at Mount Sinai used a novel experimental imaging agent called [18
F]-T807 (or Avid 1451) with PET scan to visualize the
of a living,
39-year-old retired National Football League (NFL) player who had previously
suffered 22 concussion injuries, and displayed clinical features consistent
neurodegenerative brain disease that has been linked to suffering repetitive
trauma or blows to the head in athletes and soldiers.
‘New imaging agent may become a diagnostic biomarker for detection of chronic traumatic encephalopathy (CTE).’
tracer has been designed and modified to attach to a protein called 'tau'
that gets deposited in the brain as a result of concussion injury. In a person
suffering from CTE, the tracer lights up
areas of the brain showing a distinctive pattern of 'tau' protein
Until now, evidence for CTE pathology has only been possible by examining brain
tissue after death.
of Tau Protein Accumulation In CTE
CTE shows a distinctive pattern of tau
protein accumulation that was described in 2015 by an expert panel commissioned
by the National Institute of Neurological Disorders and Stroke (NINDS). The
diagnostic criteria of CTE were arrived by the panel, based on examination of
brain tissue samples following death.
The surface of the brain is highly wrinkled. The 'tau' protein accumulation in CTE
follows the highly folded surface of the brain and is especially highest at the
deepest points in the wrinkles and folds
. The NINDS panel described this
distinctive pattern as 'pathognomonic'
of CTE. The term 'pathognomonic' indicates that if this pattern of tau protein
accumulation is seen in the brain, the diagnosis can only be CTE. There should
be no confusion with other tau diseases such as Alzheimer's
Applications For The New Tracer
Plans Using The Tracer
- If further tests prove the efficacy of T-807 in outlining the
distinctive pattern of tau protein deposition in CTE, it could well become a
diagnostic marker for the ante-mortem diagnosis of CTE.
study participant's scan is the first to reveal during life a pattern of tau
imaging that outlines the wrinkles and folds of the living brain, just like the
'pathognomonic pattern' described by the NINDS panel as diagnostic of a brain
with CTE," says Sam Gandy, MD, Director of the Center for Cognitive Health and
NFL Neurological Care Program at the Icahn School of Medicine at Mount Sinai
and last author of the study. "When fully validated, this new ligand has the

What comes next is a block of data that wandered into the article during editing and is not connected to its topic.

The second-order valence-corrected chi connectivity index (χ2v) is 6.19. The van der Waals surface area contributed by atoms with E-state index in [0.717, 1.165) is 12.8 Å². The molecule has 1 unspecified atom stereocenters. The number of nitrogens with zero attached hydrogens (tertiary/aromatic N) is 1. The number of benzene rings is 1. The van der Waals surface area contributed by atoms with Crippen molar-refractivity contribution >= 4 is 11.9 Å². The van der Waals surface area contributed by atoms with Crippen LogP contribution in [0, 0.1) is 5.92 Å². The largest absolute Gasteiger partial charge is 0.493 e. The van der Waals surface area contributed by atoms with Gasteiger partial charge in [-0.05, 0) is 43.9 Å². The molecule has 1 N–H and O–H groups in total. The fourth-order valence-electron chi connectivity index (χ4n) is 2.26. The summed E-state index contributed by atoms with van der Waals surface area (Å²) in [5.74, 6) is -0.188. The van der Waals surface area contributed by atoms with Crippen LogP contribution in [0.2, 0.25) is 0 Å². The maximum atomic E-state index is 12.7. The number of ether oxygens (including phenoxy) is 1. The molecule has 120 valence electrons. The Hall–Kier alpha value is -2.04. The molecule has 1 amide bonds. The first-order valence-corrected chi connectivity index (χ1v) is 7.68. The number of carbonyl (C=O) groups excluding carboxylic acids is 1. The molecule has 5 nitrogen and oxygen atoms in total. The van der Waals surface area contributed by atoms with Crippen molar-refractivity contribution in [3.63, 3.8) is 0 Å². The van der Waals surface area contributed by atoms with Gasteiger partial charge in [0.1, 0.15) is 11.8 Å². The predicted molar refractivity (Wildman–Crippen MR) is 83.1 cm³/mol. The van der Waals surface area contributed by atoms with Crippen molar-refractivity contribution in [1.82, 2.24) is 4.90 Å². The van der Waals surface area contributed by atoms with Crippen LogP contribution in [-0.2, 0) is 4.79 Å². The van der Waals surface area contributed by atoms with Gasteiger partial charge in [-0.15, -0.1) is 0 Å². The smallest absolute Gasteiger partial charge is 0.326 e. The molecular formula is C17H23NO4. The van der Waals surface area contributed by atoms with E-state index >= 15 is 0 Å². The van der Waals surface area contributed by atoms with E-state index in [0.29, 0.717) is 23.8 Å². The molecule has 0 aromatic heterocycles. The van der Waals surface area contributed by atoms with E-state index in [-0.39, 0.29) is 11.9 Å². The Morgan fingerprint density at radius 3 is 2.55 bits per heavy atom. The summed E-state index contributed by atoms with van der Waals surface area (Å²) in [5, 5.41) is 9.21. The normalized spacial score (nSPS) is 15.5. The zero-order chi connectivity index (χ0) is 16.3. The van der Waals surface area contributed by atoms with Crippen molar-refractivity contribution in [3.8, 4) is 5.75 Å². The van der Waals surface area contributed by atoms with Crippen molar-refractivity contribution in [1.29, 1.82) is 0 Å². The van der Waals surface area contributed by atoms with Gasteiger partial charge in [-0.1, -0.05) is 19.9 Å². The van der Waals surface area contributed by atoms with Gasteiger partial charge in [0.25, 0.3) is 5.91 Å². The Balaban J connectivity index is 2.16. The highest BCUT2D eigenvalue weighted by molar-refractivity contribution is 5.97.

potential to be used as a diagnostic biomarker and represents an exciting
development in the detection and tracking of CTE."
scans using the new tracer may help to study the pathology and disease course
"This research is in its infancy," says Dara L.
Dickstein, PhD, Assistant Professor of Neuroscience, and Geriatrics and
Palliative Medicine at the Icahn School of Medicine at Mount Sinai and first
author of the study. "Whether or not the pathology can be reversed or halted is
something we have yet to determine and these new tauopathy PET scans may be able to help in this
The Mount Sinai team of researchers is
currently studying 24 patients and plans
to begin a clinical trial early next year using the new ligand to identify CTE
patients who might respond to an anti-tauopathy medicine
that is currently
being tested at other medical centers for the treatment of Alzheimer's disease
and other neurodegenerative disorders.
"The findings demonstrate that we may now
have the first biomarker for the detection of CTE through tau imaging," says
Howard Fillit, MD, Alzheimer's Drug Discovery Foundation's (ADDF) Founding
Executive Director and Chief Science Officer. "This may prove significant as an
early diagnostic tool for those who suffer repeated traumatic brain injuries.
It may also help us better understand the similarities in disease processes
between CTE, Alzheimer's and other neurodegenerative diseases, and determine
whether repeated head injuries
lead to the onset of Alzheimer's."
Chronic traumatic encephalopathy is a
progressive degenerative disease of the brain due to repeated trauma to the
brain. It typically occurs in sportspersons and soldiers. Repeated trauma
causes accumulation of an abnormal type of a protein called 'tau'. Build-up of
the tau protein causes the death of nerve cells.
Features of CTE
include loss of memory and confusion, impaired reasoning and judgment,
paranoia, impulsive behavior, mood swings, violence, depression, and ultimately
leading to progressive dementia. Interestingly, symptoms may appear months,
years, or even decades after occurrence of trauma. At present, CTE can be
definitively diagnosed only after death by examination of brain tissue.
CTE can be prevented
by avoiding brain trauma and preventing additional injury after a concussion.
In the sports field, incidence of concussion may be reduced by wearing
protective helmets, which however don't totally eliminate the risk. Coaches and
players should be aware of signs and symptoms of concussion.
It has also been
recommended that motorcyclists and other two wheeler riders wear helmets to
protect against head injury and consequent brain damage
- Chronic Traumatic Encephalopathy -
- What is CTE? - (http://concussionfoundation.org/learning-center/what-is-cte)